Underfloor heating has become increasingly popular, but it is very much in the nature of a sledgehammer used to crack a nut. The method of operation of underfloor heating is that a large space is heated and the heat then rises to warm the rest of the room. It is an incredibly inflexible system and it takes time for the ambient room temperature to respond to the heating going on or being switched back off. For many people this leads to their experience being that a room with underfloor heating is either too hot or too cold. This is inevitably inefficient and can lead to the ludicrous situation of an electric fan being necessary while the room is cooling back down, which adds even further to both cost and environmental impact. Additionally the costs of installing underfloor heating, and of having work done on it should repairs ever be necessary, are very high and a great deal of disruption is involved with the floor having to be entirely taken up for installation and again for any required repairs.
Electric radiators are a flexible choice which can be used in either single rooms rs as a whole house system. With a controllable thermostat the temperature in each area can be effectively controlled and because the radiators are swiftly responsive the right amount of heat for any given space can be quickly provided and then adjusted to perfectly suit the need. This means that the heat produced is necessary heat so that the energy used to create it is not wasted, and that no other supplementary method of heating is necessary. The simplicity of the apparatus means that electric radiators can be guaranteed to function for considerable lengths of time as there are no moving parts to wear out-a warranty of over 20 years should be possible to find. Unlike underfloor heating the installation can be as simple as plugging them in, or in the case of some particular wirelessly programmed models, a 20 minute installation visit.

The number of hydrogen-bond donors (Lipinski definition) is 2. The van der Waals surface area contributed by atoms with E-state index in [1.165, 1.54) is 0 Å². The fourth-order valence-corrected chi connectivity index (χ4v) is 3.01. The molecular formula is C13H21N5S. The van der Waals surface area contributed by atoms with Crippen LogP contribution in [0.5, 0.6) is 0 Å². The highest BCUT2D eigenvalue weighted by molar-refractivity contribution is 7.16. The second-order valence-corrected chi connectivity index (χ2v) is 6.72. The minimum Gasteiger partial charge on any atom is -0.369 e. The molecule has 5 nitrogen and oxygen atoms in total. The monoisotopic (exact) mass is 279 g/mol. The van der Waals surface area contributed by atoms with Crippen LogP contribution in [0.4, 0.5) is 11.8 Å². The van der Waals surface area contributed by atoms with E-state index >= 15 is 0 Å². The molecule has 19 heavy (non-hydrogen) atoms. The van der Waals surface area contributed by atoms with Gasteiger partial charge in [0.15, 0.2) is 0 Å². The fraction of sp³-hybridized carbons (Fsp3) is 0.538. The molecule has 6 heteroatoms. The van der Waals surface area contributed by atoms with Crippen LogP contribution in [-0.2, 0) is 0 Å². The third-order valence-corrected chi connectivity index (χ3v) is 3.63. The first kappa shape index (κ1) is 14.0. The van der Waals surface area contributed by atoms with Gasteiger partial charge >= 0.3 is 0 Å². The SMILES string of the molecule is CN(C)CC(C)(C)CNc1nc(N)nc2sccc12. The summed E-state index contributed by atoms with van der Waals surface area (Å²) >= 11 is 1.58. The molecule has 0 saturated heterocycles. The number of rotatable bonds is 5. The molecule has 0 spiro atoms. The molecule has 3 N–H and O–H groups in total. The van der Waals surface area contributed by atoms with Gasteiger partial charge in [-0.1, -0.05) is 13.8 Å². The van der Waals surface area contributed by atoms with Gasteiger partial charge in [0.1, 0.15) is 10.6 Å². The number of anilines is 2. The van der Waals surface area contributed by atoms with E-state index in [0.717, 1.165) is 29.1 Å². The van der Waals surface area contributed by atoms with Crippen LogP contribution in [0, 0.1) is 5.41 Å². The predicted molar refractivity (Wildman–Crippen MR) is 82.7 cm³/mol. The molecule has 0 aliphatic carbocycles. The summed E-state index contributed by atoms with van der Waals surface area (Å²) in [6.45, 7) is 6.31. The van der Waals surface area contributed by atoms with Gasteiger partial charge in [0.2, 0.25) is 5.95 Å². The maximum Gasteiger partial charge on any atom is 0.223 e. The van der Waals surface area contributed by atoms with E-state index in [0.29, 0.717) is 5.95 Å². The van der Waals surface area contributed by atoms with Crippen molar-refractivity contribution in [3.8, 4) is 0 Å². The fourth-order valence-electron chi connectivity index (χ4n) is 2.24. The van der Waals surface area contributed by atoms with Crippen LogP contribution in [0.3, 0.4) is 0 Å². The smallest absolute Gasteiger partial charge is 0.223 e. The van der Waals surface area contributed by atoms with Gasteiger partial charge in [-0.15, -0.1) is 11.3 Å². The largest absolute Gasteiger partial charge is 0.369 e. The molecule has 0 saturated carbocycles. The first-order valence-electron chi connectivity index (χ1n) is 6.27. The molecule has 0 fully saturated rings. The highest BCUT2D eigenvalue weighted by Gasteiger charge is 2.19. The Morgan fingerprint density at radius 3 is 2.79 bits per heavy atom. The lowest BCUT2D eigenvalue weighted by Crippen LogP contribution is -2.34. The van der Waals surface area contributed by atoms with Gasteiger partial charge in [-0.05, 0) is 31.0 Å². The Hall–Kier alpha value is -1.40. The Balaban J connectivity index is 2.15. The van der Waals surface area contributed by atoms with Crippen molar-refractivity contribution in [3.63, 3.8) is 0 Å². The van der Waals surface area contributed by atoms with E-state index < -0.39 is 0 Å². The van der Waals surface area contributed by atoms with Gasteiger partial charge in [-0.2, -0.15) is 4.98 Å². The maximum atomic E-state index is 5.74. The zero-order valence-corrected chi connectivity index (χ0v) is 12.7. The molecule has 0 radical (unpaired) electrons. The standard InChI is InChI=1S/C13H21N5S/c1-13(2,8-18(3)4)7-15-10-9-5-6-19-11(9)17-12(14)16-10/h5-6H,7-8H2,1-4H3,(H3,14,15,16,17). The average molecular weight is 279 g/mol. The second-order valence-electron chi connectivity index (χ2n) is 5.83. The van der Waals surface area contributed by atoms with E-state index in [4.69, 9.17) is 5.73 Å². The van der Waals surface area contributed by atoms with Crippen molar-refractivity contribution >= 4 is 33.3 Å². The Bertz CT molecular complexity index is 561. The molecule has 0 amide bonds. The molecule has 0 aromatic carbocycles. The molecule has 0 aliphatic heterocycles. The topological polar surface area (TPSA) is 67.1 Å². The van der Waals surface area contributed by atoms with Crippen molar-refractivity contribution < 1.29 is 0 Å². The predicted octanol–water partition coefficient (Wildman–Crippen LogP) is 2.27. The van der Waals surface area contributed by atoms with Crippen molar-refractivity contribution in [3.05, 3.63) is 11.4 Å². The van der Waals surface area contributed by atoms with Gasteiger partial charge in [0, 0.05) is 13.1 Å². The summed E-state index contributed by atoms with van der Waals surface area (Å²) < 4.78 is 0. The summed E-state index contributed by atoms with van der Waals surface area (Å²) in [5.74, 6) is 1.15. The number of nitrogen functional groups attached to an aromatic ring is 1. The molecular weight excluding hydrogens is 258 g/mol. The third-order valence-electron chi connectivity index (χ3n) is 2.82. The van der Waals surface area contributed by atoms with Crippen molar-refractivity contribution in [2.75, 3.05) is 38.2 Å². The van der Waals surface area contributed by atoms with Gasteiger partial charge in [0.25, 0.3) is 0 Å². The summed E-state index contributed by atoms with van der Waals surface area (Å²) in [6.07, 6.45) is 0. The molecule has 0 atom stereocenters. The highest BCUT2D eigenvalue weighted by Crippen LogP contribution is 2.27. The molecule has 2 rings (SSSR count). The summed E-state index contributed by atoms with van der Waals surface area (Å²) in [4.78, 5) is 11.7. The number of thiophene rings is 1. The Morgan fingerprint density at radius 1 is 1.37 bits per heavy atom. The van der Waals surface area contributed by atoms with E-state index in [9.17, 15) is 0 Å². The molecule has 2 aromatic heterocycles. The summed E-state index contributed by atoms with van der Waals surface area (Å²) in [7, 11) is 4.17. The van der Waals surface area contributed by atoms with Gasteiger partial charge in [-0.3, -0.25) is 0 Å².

Whatever the particular method or model chosen, it is well worthwhile to ensure that you have suitably effective and cost-efficient heating. A common mistake is to underestimate or skimp on heating, assuming that it is more economical to try and make one appliance heat an area which is too big for it to comfortably keep warm. Rather than a gentle and widespread background warmth this an lead to a situation where the appliance is constantly operated at it’s highest possible temperature in an attempt to ensure that the whole room is equally heated. This only leads to an overheated area nearest to the implement and a cool room further away, and is an extremely inefficient and expensive way to be uncomfortable. It is far more sensible to be guided by expert advice and ensure that you have provided enough appropriate heat sources for the space so that they can be run at a lower- and more cost effective- temperature and provide a more consistent and even distribution of heat.